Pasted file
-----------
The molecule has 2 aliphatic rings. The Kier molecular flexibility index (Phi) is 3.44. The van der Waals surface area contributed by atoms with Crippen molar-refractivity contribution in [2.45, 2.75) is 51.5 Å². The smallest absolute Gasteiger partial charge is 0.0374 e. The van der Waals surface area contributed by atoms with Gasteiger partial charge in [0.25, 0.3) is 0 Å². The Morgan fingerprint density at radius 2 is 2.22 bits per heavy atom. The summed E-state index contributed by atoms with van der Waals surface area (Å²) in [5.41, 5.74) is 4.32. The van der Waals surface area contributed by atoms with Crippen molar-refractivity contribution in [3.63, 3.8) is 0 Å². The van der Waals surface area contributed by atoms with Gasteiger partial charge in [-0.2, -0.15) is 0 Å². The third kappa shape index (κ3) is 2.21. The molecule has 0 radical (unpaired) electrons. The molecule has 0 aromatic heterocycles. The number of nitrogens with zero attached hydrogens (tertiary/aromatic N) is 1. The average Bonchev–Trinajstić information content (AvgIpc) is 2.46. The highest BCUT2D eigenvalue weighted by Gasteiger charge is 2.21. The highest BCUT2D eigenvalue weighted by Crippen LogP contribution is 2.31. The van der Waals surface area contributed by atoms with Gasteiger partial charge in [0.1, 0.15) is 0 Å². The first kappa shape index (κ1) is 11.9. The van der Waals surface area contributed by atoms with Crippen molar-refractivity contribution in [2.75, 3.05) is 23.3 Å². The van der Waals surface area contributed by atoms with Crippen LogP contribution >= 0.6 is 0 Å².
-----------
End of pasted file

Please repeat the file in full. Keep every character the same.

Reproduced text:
The molecule has 2 aliphatic rings. The Kier molecular flexibility index (Phi) is 3.44. The van der Waals surface area contributed by atoms with Crippen molar-refractivity contribution in [2.45, 2.75) is 51.5 Å². The smallest absolute Gasteiger partial charge is 0.0374 e. The van der Waals surface area contributed by atoms with Gasteiger partial charge in [0.25, 0.3) is 0 Å². The Morgan fingerprint density at radius 2 is 2.22 bits per heavy atom. The summed E-state index contributed by atoms with van der Waals surface area (Å²) in [5.41, 5.74) is 4.32. The van der Waals surface area contributed by atoms with Crippen molar-refractivity contribution in [3.63, 3.8) is 0 Å². The van der Waals surface area contributed by atoms with Gasteiger partial charge in [-0.2, -0.15) is 0 Å². The third kappa shape index (κ3) is 2.21. The molecule has 0 radical (unpaired) electrons. The molecule has 0 aromatic heterocycles. The number of nitrogens with zero attached hydrogens (tertiary/aromatic N) is 1. The average Bonchev–Trinajstić information content (AvgIpc) is 2.46. The highest BCUT2D eigenvalue weighted by Gasteiger charge is 2.21. The highest BCUT2D eigenvalue weighted by Crippen LogP contribution is 2.31. The van der Waals surface area contributed by atoms with Gasteiger partial charge in [0.1, 0.15) is 0 Å². The first kappa shape index (κ1) is 11.9. The van der Waals surface area contributed by atoms with Crippen molar-refractivity contribution in [2.75, 3.05) is 23.3 Å². The van der Waals surface area contributed by atoms with Crippen LogP contribution >= 0.6 is 0 Å².